Applying Professional Code of Ethics in Counselling Practice


Counselling practice is characterized by many ethical dilemmas where conflicting professional standards and moral prejudices hinder practitioners’ decision-making. The Psychotherapy and Counselling Federation of Australia (PACFA) and the Australian Counselling Association (ACA) code of ethics assist therapists in safeguarding the welfare of their clients and protect the counsellor from liability and disciplinary actions. However, there are instances where upholding a particular ethical code will adversely impact the application of the other, effectively presenting a therapist with an ethical dilemma. For example, a counsellor’s legal and professional responsibilities may necessitate the involuntary hospitalization of an imminently suicidal patient, impeding the client’s autonomy and desire to be discharged. Such decisions are anchored in the Kantian and Utilitarian ethical philosophies, which emphasize the motive and consequences of an action, respectively. Although the ethical principles in counselling are usually presented as discrete and equally occurring ideals, the relative contextual tension between autonomy and beneficence results in an ethical dilemma.

Code of Ethics in Counselling

Counsellors are trained professionals who work with individuals experiencing personal difficulties and assist them in attaining their optimal level of psychosocial functioning by making the appropriate adjustments to their lives. This obligates therapists to always act in clients’ best interest and undertake such functions that protect their rights, maximize the good, and minimize the potential for harm (Tapson, 2016). Counsellors are guided by an elaborate code of ethics, including PACFA and ACA, which function as a roadmap and enhance positive outcomes. While these tenets promote client welfare, standardize the practice, and foster self-regulation, they often create situations where practitioners are required to choose between equally undesirable options (American Occupational Therapy Association, 2020). In this regard, the counsellor is compelled to resolve the complex scenario in a manner inconsistent with the established guidelines. This implies that healthcare professionals use the ethical codes to guide their practice and demonstrate the degree and appropriateness of responsibility they may have to their clients. However, the principles do not prevent a counsellor from encountering situations with conflicting or competing moral imperatives where upholding one code will inherently mean the violation of another.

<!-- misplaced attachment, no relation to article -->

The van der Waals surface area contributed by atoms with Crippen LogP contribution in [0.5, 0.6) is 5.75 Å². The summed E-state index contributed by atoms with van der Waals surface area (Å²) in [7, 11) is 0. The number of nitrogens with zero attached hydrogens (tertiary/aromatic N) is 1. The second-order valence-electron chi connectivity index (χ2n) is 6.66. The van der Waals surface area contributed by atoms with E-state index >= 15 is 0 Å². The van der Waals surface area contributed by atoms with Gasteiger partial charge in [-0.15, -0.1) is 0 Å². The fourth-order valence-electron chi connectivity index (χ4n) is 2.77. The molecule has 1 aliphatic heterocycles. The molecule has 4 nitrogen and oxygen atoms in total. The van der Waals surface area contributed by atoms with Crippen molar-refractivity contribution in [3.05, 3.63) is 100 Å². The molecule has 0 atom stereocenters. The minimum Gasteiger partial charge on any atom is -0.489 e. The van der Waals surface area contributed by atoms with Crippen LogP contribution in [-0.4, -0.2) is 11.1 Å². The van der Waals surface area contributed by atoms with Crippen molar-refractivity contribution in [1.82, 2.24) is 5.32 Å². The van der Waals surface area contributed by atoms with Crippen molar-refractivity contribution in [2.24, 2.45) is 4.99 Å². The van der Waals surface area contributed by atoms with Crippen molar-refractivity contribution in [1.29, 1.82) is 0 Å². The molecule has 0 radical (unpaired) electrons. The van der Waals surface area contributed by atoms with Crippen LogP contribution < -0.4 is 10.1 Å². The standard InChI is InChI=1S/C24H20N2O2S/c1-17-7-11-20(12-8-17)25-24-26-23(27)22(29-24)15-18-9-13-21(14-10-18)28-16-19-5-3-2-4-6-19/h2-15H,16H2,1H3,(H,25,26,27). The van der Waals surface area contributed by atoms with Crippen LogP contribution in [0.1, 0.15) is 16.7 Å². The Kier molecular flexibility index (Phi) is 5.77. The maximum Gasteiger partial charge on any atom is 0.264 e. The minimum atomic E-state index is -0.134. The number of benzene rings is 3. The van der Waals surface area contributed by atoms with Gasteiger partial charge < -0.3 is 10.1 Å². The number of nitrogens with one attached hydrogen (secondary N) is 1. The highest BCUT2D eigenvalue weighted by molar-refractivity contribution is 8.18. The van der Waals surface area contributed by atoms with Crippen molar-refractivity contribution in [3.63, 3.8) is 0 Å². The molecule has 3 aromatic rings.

Mock Case Example

John is a 63-year-old male who sought treatment after his marriage failed. He recently lost his job due to heavy drinking and acknowledged feelings of hopelessness following the collapse of his 35-year marriage and dismissal from his job. He was admitted twice in a healthcare facility almost in comatose condition within the last month after a substance overdose combined with alcohol intoxication. After regaining consciousness, John confided to a nurse that he hoped a fatal illness would soon kill him. He noted that he started to contemplate suicide through drug overdose and intoxication since the disease he hoped would kill him was not forthcoming quick enough. Additionally, he regretted that the attempt failed and that the only relief would be suicide since no one cared about him anymore and that his death would not affect anybody. John also said he intends to use his savings to pursue that relaxing and pleasant feeling accompanying death since nobody can help him and sees no better alternative than death.

After several counselling sessions, he demands to be released to go back to his hobby of drinking. John also says that his continued stay at the facility will make him miss a drug refill from a peddler in his neighborhood. Further, he tells the counsellor that he is being involuntarily detained at the facility and that he should be allowed to permanently escape from life since it is not worth living anymore. However, the therapist is concerned that discharging John as would imminently lead to his death since he is actively suicidal at the present moment. He is unremorseful for his suicidal ideations and attempts, and he still asserts that death is his only relief since he has concluded that life is not worthwhile.

The Ethical Dilemma of Counsellor Responsibilities